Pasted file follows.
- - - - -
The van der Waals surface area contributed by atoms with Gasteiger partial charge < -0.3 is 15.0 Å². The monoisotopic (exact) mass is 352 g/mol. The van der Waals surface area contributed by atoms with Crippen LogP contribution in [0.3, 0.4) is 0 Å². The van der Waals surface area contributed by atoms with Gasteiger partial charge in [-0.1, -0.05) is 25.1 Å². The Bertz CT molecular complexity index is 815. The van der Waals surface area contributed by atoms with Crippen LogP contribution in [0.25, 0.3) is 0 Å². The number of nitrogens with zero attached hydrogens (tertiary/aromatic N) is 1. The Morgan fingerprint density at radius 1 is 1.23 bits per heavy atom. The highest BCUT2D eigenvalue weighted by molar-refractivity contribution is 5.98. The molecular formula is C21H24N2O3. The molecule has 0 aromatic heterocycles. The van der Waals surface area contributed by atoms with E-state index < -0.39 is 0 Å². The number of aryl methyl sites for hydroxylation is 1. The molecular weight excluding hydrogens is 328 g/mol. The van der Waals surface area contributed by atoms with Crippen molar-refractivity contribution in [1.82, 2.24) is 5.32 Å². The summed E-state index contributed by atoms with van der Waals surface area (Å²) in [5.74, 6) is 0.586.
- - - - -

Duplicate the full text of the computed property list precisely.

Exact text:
The van der Waals surface area contributed by atoms with Gasteiger partial charge < -0.3 is 15.0 Å². The monoisotopic (exact) mass is 352 g/mol. The van der Waals surface area contributed by atoms with Crippen LogP contribution in [0.3, 0.4) is 0 Å². The van der Waals surface area contributed by atoms with Gasteiger partial charge in [-0.1, -0.05) is 25.1 Å². The Bertz CT molecular complexity index is 815. The van der Waals surface area contributed by atoms with Crippen LogP contribution in [0.25, 0.3) is 0 Å². The number of nitrogens with zero attached hydrogens (tertiary/aromatic N) is 1. The Morgan fingerprint density at radius 1 is 1.23 bits per heavy atom. The highest BCUT2D eigenvalue weighted by molar-refractivity contribution is 5.98. The molecular formula is C21H24N2O3. The molecule has 0 aromatic heterocycles. The van der Waals surface area contributed by atoms with E-state index < -0.39 is 0 Å². The number of aryl methyl sites for hydroxylation is 1. The molecular weight excluding hydrogens is 328 g/mol. The van der Waals surface area contributed by atoms with Crippen molar-refractivity contribution in [1.82, 2.24) is 5.32 Å². The summed E-state index contributed by atoms with van der Waals surface area (Å²) in [5.74, 6) is 0.586.